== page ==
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Medicine LibreTexts

22.7D: Blood Supply to the Liver

In the hepatic portal system, the liver receives a dual blood supply from the hepatic portal vein and the hepatic arteries.

 

LEARNING OBJECTIVES

 

Outline the blood flow to and from the liver

 

KEY TAKEAWAYS

Key Points

 

  • The hepatic portal vein supplies 75% of the blood to the liver, while the hepatic arteries supply the remaining 25%.
  • Approximately half of the liver’s oxygen demand is met by the hepatic portal vein, and half is met by the hepatic arteries.
  • The hepatic portal system connects the capillaries of the gastrointestinal tract with the capillaries in the liver. Nutrient-rich blood leaves the gastrointestinal tract and is first brought to the liver for processing before being sent to the heart.

 

Key Terms

 

  • hepatic arteries: A blood vessel that supplies oxygenated blood to the liver.
  • hepatic portal vein: A vessel located in the abdominal cavity that is formed by the union of the superior mesenteric and splenic veins that channel blood from the gastrointestinal tract and spleen to the capillary beds in the liver.
  • cofactors: A substance, especially a coenzyme or a metal, that must be present for an enzyme to function.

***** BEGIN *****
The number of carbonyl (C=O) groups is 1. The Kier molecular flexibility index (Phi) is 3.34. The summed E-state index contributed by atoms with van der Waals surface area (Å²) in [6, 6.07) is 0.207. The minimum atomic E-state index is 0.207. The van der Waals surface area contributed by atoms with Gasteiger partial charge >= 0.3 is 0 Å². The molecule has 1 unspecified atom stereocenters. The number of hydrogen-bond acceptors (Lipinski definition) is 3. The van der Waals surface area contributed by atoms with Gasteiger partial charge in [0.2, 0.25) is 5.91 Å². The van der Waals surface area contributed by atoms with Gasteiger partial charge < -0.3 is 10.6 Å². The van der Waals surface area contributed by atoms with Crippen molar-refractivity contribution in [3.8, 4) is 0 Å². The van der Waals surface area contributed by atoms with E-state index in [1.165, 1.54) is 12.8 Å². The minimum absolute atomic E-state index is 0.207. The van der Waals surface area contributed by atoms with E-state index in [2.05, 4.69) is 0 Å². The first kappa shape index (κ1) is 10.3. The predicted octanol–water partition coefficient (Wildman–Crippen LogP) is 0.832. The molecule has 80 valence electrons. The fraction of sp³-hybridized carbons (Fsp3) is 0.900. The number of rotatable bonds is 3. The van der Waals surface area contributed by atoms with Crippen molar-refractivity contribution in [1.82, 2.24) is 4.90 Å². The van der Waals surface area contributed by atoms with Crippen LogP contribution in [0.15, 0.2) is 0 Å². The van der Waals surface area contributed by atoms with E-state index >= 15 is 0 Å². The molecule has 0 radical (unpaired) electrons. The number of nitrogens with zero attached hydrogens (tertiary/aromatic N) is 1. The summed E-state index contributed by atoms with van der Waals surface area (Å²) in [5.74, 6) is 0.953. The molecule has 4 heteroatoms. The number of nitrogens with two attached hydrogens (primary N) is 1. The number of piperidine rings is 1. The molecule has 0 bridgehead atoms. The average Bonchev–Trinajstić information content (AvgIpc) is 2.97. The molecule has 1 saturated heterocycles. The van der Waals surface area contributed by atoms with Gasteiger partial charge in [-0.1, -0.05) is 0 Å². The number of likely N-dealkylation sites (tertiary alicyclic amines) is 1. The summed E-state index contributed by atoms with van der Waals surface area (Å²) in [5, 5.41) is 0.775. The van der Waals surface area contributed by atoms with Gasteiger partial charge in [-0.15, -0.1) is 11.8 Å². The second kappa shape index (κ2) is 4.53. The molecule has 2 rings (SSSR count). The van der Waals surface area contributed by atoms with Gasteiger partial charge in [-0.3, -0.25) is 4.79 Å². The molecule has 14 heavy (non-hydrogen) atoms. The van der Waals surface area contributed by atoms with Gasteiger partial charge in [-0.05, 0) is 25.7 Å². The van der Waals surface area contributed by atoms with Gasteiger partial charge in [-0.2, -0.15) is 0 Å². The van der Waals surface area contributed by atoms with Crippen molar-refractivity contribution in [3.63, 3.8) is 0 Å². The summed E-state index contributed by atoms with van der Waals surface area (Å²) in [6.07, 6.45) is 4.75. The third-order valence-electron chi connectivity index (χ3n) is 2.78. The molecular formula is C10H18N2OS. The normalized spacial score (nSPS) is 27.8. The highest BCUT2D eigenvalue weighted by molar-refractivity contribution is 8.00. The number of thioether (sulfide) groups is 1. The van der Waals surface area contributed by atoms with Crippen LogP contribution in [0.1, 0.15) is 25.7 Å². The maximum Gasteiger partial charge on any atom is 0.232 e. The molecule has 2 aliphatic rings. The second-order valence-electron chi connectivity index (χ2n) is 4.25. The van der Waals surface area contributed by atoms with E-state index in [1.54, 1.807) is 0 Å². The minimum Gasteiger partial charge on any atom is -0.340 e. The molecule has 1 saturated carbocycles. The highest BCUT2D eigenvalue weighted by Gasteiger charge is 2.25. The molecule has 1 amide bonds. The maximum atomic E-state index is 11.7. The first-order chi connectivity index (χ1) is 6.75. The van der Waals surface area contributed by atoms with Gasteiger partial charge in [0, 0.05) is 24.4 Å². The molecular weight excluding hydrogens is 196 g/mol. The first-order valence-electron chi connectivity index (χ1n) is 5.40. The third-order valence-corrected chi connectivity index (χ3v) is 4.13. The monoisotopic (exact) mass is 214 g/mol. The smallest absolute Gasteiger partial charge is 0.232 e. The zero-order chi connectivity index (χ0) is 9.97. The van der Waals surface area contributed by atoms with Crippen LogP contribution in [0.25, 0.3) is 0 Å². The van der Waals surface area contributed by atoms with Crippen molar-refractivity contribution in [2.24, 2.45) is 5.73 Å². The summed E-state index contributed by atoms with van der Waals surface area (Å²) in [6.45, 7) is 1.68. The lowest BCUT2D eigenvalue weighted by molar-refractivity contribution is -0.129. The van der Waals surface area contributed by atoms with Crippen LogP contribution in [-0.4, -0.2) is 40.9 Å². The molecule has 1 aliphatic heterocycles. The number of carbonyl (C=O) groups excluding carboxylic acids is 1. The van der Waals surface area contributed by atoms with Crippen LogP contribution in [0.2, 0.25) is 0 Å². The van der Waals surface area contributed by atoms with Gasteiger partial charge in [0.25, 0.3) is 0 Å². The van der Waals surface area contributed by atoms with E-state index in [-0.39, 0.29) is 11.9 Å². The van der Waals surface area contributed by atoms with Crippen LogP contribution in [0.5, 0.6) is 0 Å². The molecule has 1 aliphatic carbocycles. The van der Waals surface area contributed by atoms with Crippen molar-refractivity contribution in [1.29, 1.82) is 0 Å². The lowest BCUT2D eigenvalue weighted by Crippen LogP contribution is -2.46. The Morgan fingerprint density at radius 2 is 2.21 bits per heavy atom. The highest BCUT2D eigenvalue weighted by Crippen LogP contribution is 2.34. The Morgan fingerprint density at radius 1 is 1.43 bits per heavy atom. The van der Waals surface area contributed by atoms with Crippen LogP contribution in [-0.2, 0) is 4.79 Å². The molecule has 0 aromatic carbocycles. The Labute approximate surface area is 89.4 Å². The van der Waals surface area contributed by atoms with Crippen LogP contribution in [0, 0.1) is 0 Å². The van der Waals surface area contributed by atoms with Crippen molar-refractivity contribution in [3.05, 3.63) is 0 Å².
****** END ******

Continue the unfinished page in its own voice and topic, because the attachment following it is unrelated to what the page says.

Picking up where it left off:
In the hepatic portal system, the liver receives a dual blood supply from the hepatic portal vein and hepatic arteries. The hepatic portal vein carries venous blood drained from the spleen, gastrointestinal tract and its associated organs; it supplies approximately 75% of the liver’s blood. The hepatic arteries supply arterial blood to the liver and account for the remainder of its blood flow.

Oxygen is provided from both sources; approximately half of the liver’s oxygen demand is met by the hepatic portal vein, and half is met by the hepatic arteries. Blood flows through the liver tissue and empties into the central vein of each lobule. The central veins coalesce into hepatic veins that collect the blood leaving the liver and bring it to the heart.

This is a drawing of the hepatic veins in the liver. They are located in the inferior vena cava.

 

Hepatic veins: An image of a liver with the hepatic veins labeled. They are located in the inferior vena cava.

A portal system is a venous structure that enables blood from one set of capillary beds to drain into another set of capillary beds, without first returning this blood to the heart. The majority of capillaries in the body drain directly into the heart, so portal systems are unusual.

The hepatic portal system connects the capillaries of the gastrointestinal tract with the capillaries in the liver. Nutrient-rich blood leaves the gastrointestinal tract and is first brought to the liver for processing before being sent to the heart. Here, carbohydrates and amino acids can be stored or used to make new proteins and carbohydrates.

The liver also removes vitamins and cofactors from the blood for storage, as well as filters any toxins that may have been absorbed along with the food. When any of these stored substances are needed, the liver releases them back into circulation through the hepatic veins.

This diagram that shows the hepatic portal vein and its territory. The portal vein is depicted coming through the liver, with branches connecting it to the stomach, pancreas, duodenum, mesenteric, jejunum, colon, ileum, and rectum.

 

Hepatic portal circulation: A diagram that shows the hepatic portal vein and its territory.